Chelsi glanced at her watch. She was starting to feel the heat of the day beat down on her, and she was dragging under the weight of her pack. Before starting out Chelsi had figured they’d be spending five minutes tops at each compound: ‘This is wait you need to know about malaria. Do you have a bed net? Yes, no? If yes, can we take your picture with it?” But the way they were going at it, they were averaging 15 minutes per compound. Which is good. Marmar is very personable and through. But we are never going to reach the end at this rate.  It had taken them four hours to walk what usually took Chelsi half an hour and they still had a two hour plus walk ahead of them to the lodge. 
“Marmar, this is going to have to be our last compound, otherwise we are never going to make it to the end.”
“What time is it?”
“13:30.” She looked over at Austin who was help Marmar carry her few to many things. “I think this is going to have to be our last house.  We’re trying to reach Mitukutuku before the sun goes down so that Marie is close to the road to go home tomorrow.”
Austin’s response was a protest, “but why are you leaving us so soon, Marie? You need to stay for at least three weeks.” Yes, because in Zambia you have not visited unless you have stayed for at least three weeks.
“She has her own village to go back too, and I’m sure they have been missing her. Plus she’ll be back.  We were talking about doing some nutrition training later this year,” Chelsi answered for her. “Come now,” they turned up the path to their last compound.
“Mwaiyi Mwane!” Bamaama Kayambo greeted them.
“Mwane,” their group resounded together.  Davis, his sister, a cousin, his father, mother, and a dozen children were already crowded in the chinzanza.  At the approach of their group there was a great shuffling of seats to make room for the new comers. 
After a flury of greetings Chelsi began the dialog that had now been burned on to her brain.  “Jizhina jabo Ba Marie. Baikala mu Mufumbwe ne bafujisha bya bumi. Ne Mwayuka ami, Chelsi, ne Ba Austin, ne Ba Menace.  Lelo tusakwisamba bya malaria.  Malaria, maji ka?”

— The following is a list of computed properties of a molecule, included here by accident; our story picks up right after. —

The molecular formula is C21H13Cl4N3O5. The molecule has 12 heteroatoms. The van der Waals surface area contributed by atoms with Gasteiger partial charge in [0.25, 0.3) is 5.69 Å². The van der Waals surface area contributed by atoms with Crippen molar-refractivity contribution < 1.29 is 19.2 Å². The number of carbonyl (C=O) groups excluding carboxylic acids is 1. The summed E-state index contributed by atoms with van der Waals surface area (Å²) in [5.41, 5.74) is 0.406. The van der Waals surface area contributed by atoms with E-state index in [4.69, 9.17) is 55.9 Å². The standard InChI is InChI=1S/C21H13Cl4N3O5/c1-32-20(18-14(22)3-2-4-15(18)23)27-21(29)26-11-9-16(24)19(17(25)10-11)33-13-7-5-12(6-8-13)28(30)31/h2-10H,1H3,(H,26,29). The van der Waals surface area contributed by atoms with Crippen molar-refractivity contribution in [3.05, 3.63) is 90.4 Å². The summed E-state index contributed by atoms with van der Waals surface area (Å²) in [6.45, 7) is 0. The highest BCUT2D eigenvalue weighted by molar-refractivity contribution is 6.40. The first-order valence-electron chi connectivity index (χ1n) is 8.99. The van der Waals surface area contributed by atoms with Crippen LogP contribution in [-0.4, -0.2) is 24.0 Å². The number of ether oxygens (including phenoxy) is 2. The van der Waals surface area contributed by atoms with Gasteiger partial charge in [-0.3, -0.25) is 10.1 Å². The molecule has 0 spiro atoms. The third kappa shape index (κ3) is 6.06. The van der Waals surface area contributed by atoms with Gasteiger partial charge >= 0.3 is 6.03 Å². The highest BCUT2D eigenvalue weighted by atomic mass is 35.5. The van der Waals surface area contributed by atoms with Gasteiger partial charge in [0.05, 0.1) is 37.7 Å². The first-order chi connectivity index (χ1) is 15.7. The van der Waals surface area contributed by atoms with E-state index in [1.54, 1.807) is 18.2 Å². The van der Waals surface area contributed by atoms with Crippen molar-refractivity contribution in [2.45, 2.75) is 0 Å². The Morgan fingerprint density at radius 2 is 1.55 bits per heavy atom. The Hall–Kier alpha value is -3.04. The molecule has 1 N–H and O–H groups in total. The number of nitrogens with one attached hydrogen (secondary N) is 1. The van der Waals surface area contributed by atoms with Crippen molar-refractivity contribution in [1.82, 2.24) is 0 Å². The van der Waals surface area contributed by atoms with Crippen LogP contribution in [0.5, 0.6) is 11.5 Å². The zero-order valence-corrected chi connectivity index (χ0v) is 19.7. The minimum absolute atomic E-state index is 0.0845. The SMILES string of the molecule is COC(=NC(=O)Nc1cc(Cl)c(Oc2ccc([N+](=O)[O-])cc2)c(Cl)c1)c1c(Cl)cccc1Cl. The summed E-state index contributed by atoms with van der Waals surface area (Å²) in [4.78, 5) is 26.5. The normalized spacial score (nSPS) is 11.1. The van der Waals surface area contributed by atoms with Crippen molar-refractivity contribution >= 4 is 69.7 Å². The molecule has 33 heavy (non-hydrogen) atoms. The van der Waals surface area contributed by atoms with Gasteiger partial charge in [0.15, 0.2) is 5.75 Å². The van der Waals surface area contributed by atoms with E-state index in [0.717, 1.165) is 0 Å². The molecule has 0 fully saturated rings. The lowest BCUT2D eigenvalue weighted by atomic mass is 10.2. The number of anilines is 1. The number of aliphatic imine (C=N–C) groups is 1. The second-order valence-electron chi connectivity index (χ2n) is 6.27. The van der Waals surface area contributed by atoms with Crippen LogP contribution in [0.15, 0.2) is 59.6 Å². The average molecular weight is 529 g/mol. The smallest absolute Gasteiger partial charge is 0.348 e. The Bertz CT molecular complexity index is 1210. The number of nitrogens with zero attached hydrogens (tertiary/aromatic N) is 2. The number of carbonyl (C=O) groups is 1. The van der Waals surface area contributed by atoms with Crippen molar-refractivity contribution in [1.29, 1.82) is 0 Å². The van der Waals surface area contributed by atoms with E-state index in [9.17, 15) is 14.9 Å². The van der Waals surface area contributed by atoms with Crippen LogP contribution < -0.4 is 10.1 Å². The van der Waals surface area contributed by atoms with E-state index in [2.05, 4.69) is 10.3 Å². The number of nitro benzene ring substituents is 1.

Malaria is a disease!’ many of the children enthusiastically responded.  ‘It’s an illness spread by mosquitos’ one of the adults said. ‘It can make you very sick’ said another.
“Bolongo!, Tuyuka inge tujina malaria biyepi?” Chelsi carried on the conversation.
There was some silence before Bamaama spoke up ‘the person becomes hot.’
“Eee mwane!” Marmar used her tailored vocabulary and hand motions to mimic the remaining symptoms. “Ke inge muji bolongo ne, muuba ka?”
‘You must go to the clinic’ one of the older children chimed in.
“Right!” Marmar’s enthusiasm picked up even more with his interaction. “Can I get a Malaria Keylow!” Marmar clapped her hands together six times and made a buzzing X in the air with her hands.  The whole chinzanza cracked up with laughter, then copied her. 
Each member of their group took up their part one last time.  And Chelsi’s heart warmed when Austin and Menace, who had just tag along after they visited his house, took up considerable chunks of the conversation about transmission and prevention. Because that’s the point.  Transferring knowledge to people who are permanent members of the community. 

Categories: Adventure, DIY, Science & Technology, Teaching | Tags: , , , , , , , | 2 Comments